Fall Treatments Help Stressed Trees Recover
Written by: Tony Arnoldi, Board-Certified Master Arborist
It has been a long, stressful year for our trees and many of them are showing the effects of this prolonged strain. Many trees are displaying thinner than normal canopies, early fall colors, early leaf fall caused by fungal leafspot fungi that parasitized the leaves all year, or early leaf fall caused by a weakened root system. Spruce trees have been steadily losing needles due to fungal needlecasts and other combined stresses.
There is a stress timeline to consider. Prior to our “summer” coming (finally in July) we had had approximately 18 months of very wet weather that kept the soil nearly continually saturated. Trees need water, right? But when water is in the soil for prolonged periods the oxygen is displaced out of the soil. Tree roots need oxygen to “breathe,” and if it is missing for too long, roots drown and die. This leaves trees with a diminished root system. Then, in July the weather got dry and hot and the soils quickly dried out. Trees found themselves with the need to get water up to the thirsty leaves but had lost considerable function of the root system to be able to do it with. So, the leaves and shoot tissues were damaged by too little water once the heat was turned on. It was amazing to see how quickly the soil went from wet to too dry in a matter of 1 to 2 weeks.
This is when leaf-wilting and some early fall colors first were noticed. A symptom of the stress of a diminished root system for many trees, including some large silver maples, was a delay in producing the leaves. For some this lasted well into the later summer. Others began to grow extra leaves in mid-summer to make up for lost time. Producing smaller-than-normal leaves was a response seen in trees such as sugar maples.
Another stress to consider in the timeline was the effects of the Polar Vortex last winter. Half-hardy plants such as Japanese maples, magnolias, and burning bushes had suffered damage, but even some normally-hardy trees showed damage if there were pre-existing conditions on limbs or trunks from old or ongoing borer damage or fungal infections.
A main stress for this year is the opportunistic action of root rot fungi. These are everywhere in our soils and play the role of the decomposer of dead and dying roots and other organic matter (a good thing). But if there are many dead roots to feed on (like the drowned roots from this year) they can gain enough strength to be able to attack the remaining (living) roots. This has been the big problem this year.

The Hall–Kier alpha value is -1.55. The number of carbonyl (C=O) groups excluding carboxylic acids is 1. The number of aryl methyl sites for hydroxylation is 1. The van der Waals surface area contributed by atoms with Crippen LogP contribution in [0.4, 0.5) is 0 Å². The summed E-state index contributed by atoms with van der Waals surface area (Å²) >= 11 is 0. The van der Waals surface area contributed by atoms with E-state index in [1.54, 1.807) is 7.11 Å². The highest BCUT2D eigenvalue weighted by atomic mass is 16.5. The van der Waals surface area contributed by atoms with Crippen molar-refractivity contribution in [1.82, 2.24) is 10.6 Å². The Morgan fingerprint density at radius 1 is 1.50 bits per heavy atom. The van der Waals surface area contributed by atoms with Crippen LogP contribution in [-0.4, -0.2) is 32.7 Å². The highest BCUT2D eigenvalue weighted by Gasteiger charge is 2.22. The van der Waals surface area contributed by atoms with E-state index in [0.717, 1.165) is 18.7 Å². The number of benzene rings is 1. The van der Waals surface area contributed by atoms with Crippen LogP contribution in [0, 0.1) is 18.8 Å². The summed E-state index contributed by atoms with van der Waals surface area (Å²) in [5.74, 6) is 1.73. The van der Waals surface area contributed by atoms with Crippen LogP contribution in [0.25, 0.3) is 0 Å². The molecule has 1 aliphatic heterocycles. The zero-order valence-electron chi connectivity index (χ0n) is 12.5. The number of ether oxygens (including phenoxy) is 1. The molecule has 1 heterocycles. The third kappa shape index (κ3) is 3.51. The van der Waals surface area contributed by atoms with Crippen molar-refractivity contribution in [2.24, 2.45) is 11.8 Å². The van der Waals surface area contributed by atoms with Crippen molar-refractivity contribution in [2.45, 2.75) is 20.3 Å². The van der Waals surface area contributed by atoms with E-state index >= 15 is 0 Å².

When trees are weakened, the way back for them must begin with the roots. Root losses must be restored before the foliage can make gains again. There are several ways that roots can be encouraged to grow and restore lost function. Root Biostimulants are especially helpful to re-build critical fine feeder roots and the root rhizosphere that nurtures them. Compost Teas are another component to connecting the beneficial soil life to the root system. Fall Fertilization and soil injected iron can help improve color/help reverse chlorosis (yellow foliage that makes inadequate food for the tree). FAC trunk-injected iron can get more immediate green-up of critically chlorotic trees. Of particular help has been the recent addition of Biological Fungicide that can help stimulate root growth while concurrently helping to deter the attack of the root rot fungi. Keeping up with new products and advancements like this have provided more options to combat tree root issues.
Please call your Wachtel Tree Science Certified Arborist for an assessment of the health and impacts of this stressful time on your trees. We are there to help.